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  1. #1
    2 Star Lounger
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    Over the weekend my custom made computer stopped working. When the main power switch on the pwr supply (OCZ 650W) is turned on, the post code reader comes on, as does the power light on the MB. As soon as the power switch on the case front is turned on, the fans start running and LEDs on the MB come on, then everything shuts down, then comes back on, then shuts down, etc. The computer was working normally right up until it started this.

    I think the pwr supply may have lost its main power output as the mb is not posting and nothing else is getting the time to power up. Has anyone seen similiar behavior, or thinks it might be some thing else? I run the system off a UPS and have plugged directly to wall to isolate that, but don't have a spare pwr supply large enough for this system and would rather not order one until I'm fairly certain that is the problem.

    Thanks for any thoughts...

    Phil

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    Gold Lounger Rebel's Avatar
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    You may want to post this question on the OCZ Forums (you'll probably have to register to post a question).
    John
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  3. #3
    Super Moderator Deadeye81's Avatar
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    Hi Phil,

    It sounds like there is a great possibility your power supply has gone bad. If you know a computer techie near you, he might be willing to put a multimeter to your power supply at very little cost to confirm good or bad output voltage.

    If you are comfortable with or have experience going inside your case, there is an inexpensive Antec ATX Power Supply Tester available from different sources. If your PC is still under warranty I would definitely not go inside the case.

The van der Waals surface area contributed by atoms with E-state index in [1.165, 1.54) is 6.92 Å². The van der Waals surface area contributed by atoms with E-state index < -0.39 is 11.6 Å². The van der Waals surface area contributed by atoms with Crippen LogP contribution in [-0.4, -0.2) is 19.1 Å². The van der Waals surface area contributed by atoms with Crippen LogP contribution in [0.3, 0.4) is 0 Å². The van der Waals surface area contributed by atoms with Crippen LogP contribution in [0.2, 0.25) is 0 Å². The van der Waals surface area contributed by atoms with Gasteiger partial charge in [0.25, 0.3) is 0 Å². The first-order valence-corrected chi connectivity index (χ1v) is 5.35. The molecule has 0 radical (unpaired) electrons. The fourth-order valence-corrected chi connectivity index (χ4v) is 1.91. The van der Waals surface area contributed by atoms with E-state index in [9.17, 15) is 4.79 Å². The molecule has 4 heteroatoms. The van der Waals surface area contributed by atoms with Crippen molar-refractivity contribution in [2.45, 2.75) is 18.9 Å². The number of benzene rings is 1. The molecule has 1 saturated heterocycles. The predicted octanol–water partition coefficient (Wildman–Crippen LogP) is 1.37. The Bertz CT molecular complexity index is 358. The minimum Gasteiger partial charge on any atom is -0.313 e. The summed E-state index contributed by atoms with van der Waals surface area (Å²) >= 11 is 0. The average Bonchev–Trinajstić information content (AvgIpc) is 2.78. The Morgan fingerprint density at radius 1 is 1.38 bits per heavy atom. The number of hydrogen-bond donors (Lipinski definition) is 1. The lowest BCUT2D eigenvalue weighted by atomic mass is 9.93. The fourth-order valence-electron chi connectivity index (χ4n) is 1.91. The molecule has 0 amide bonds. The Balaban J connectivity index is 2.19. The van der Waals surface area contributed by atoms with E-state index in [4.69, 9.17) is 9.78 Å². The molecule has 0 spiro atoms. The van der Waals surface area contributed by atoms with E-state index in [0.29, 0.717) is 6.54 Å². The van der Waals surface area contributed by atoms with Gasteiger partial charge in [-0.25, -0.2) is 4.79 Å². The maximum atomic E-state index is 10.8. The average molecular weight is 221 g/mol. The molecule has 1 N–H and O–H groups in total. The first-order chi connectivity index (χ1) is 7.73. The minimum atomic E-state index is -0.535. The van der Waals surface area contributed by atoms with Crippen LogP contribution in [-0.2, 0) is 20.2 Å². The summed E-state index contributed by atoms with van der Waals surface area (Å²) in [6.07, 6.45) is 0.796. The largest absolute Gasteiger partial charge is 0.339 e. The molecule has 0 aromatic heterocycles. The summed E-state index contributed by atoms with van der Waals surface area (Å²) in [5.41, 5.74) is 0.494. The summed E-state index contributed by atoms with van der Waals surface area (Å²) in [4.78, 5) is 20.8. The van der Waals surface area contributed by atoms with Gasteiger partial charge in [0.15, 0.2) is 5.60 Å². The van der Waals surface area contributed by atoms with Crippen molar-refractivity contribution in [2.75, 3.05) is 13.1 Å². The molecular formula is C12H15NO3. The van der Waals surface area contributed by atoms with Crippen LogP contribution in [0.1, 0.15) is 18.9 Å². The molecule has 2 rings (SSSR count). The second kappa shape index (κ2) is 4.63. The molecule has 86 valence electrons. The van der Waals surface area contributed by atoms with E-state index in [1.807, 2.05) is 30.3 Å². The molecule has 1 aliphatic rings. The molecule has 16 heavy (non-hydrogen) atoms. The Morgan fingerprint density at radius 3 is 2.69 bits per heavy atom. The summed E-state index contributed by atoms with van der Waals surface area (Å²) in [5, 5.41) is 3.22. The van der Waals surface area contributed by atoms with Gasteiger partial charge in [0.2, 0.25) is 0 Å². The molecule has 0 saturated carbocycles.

If you are interested in obtaining such a tester, a search on the web should turn up some good buys with prices ranging from $12 to $20. I have one myself and have tested several power supplies and have followed up with a multimeter that confirmed the Antec's accuracy. This link can help you find a purchase site as well as view photos of the tester. If you take a look, note that the Antec ATX12V Power Supply Tester is not the model I am referring to (these are more expensive, but actually give you the voltage readings).
    Deadeye81

    "We make a living by what we get, we make a life by what we give." Sir Winston Churchill

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    2 Star Lounger
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    Thanks Gerald. Yes, I'm very familiar with inside the case as I built it from the mb up

    I have a DVM but didn't want to look up all the pinouts for what voltage should be where, but may do that if I have time. I wasn't aware that testers specific to computer pwr supplies were available so may look at one of those also. I know Antec makes good stuff as I'm using their P-180b case.

    I could use this as an excuse to build an i7 system though...

    Phil

  5. #5
    Super Moderator CLiNT's Avatar
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    Doesn't sound like the PSU to me. What makes you suspect that it is?
    DRIVE IMAGING
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    Build your own system; get everything you want and nothing you don't.
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  6. #6
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    It's possible faulty memory could be the cause. try fitting one stick at a time see if problem shows up which stick is faulty.
    Clive

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    Super Moderator Deadeye81's Avatar
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    Quote Originally Posted by CLiNT View Post
    Doesn't sound like the PSU to me. What makes you suspect that it is?